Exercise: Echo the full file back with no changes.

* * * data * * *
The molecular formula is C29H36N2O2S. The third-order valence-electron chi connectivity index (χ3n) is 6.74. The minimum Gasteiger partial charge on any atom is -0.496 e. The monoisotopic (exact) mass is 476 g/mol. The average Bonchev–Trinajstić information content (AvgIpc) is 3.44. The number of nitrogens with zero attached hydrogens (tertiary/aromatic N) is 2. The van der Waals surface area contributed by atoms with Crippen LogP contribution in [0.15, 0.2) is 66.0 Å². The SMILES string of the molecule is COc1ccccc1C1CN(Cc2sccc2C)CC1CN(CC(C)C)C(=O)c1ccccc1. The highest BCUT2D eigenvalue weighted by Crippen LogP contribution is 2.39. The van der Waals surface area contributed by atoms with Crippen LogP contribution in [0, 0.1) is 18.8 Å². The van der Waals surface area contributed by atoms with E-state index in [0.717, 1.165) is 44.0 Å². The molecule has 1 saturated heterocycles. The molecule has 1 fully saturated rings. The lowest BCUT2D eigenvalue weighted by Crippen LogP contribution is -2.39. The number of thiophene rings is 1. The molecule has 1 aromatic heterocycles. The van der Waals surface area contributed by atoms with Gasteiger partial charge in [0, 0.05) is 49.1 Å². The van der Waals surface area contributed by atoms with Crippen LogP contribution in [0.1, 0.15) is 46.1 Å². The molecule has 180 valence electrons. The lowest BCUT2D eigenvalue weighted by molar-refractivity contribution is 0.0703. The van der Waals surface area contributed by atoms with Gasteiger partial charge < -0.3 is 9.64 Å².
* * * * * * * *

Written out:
The molecular formula is C29H36N2O2S. The third-order valence-electron chi connectivity index (χ3n) is 6.74. The minimum Gasteiger partial charge on any atom is -0.496 e. The monoisotopic (exact) mass is 476 g/mol. The average Bonchev–Trinajstić information content (AvgIpc) is 3.44. The number of nitrogens with zero attached hydrogens (tertiary/aromatic N) is 2. The van der Waals surface area contributed by atoms with Crippen LogP contribution in [0.15, 0.2) is 66.0 Å². The SMILES string of the molecule is COc1ccccc1C1CN(Cc2sccc2C)CC1CN(CC(C)C)C(=O)c1ccccc1. The highest BCUT2D eigenvalue weighted by Crippen LogP contribution is 2.39. The van der Waals surface area contributed by atoms with Crippen LogP contribution in [0, 0.1) is 18.8 Å². The van der Waals surface area contributed by atoms with E-state index in [0.717, 1.165) is 44.0 Å². The molecule has 1 saturated heterocycles. The molecule has 1 fully saturated rings. The lowest BCUT2D eigenvalue weighted by Crippen LogP contribution is -2.39. The number of thiophene rings is 1. The molecule has 1 aromatic heterocycles. The van der Waals surface area contributed by atoms with Gasteiger partial charge in [0, 0.05) is 49.1 Å². The van der Waals surface area contributed by atoms with Crippen LogP contribution in [0.1, 0.15) is 46.1 Å². The molecule has 180 valence electrons. The lowest BCUT2D eigenvalue weighted by molar-refractivity contribution is 0.0703. The van der Waals surface area contributed by atoms with Gasteiger partial charge < -0.3 is 9.64 Å².